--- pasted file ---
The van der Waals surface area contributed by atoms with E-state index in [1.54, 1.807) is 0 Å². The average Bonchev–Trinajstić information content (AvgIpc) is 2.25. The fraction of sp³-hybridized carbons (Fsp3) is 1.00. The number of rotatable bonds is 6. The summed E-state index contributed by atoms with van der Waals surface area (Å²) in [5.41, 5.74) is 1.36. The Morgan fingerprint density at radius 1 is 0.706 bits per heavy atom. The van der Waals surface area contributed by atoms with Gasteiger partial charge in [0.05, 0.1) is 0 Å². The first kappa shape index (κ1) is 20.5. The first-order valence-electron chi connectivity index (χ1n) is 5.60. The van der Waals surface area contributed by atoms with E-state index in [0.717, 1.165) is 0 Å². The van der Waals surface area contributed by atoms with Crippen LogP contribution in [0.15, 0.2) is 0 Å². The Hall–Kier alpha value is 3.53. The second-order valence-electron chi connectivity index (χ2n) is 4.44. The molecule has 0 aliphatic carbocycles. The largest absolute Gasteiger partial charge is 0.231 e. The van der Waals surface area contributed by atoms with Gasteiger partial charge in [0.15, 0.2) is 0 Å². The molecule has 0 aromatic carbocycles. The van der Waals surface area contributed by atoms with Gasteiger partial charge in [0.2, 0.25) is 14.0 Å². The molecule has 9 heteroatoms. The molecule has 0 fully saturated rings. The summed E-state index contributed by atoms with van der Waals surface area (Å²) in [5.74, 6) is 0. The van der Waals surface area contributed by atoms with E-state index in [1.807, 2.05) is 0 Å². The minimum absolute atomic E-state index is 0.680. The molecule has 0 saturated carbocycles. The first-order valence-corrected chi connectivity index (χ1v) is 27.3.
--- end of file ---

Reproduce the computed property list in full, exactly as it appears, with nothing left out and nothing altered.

The van der Waals surface area contributed by atoms with E-state index in [1.54, 1.807) is 0 Å². The average Bonchev–Trinajstić information content (AvgIpc) is 2.25. The fraction of sp³-hybridized carbons (Fsp3) is 1.00. The number of rotatable bonds is 6. The summed E-state index contributed by atoms with van der Waals surface area (Å²) in [5.41, 5.74) is 1.36. The Morgan fingerprint density at radius 1 is 0.706 bits per heavy atom. The van der Waals surface area contributed by atoms with Gasteiger partial charge in [0.05, 0.1) is 0 Å². The first kappa shape index (κ1) is 20.5. The first-order valence-electron chi connectivity index (χ1n) is 5.60. The van der Waals surface area contributed by atoms with E-state index in [0.717, 1.165) is 0 Å². The van der Waals surface area contributed by atoms with Crippen LogP contribution in [0.15, 0.2) is 0 Å². The Hall–Kier alpha value is 3.53. The second-order valence-electron chi connectivity index (χ2n) is 4.44. The molecule has 0 aliphatic carbocycles. The largest absolute Gasteiger partial charge is 0.231 e. The van der Waals surface area contributed by atoms with Gasteiger partial charge in [0.15, 0.2) is 0 Å². The molecule has 0 aromatic carbocycles. The van der Waals surface area contributed by atoms with Gasteiger partial charge in [0.2, 0.25) is 14.0 Å². The molecule has 9 heteroatoms. The molecule has 0 fully saturated rings. The summed E-state index contributed by atoms with van der Waals surface area (Å²) in [5.74, 6) is 0. The van der Waals surface area contributed by atoms with E-state index in [1.807, 2.05) is 0 Å². The minimum absolute atomic E-state index is 0.680. The molecule has 0 saturated carbocycles. The first-order valence-corrected chi connectivity index (χ1v) is 27.3.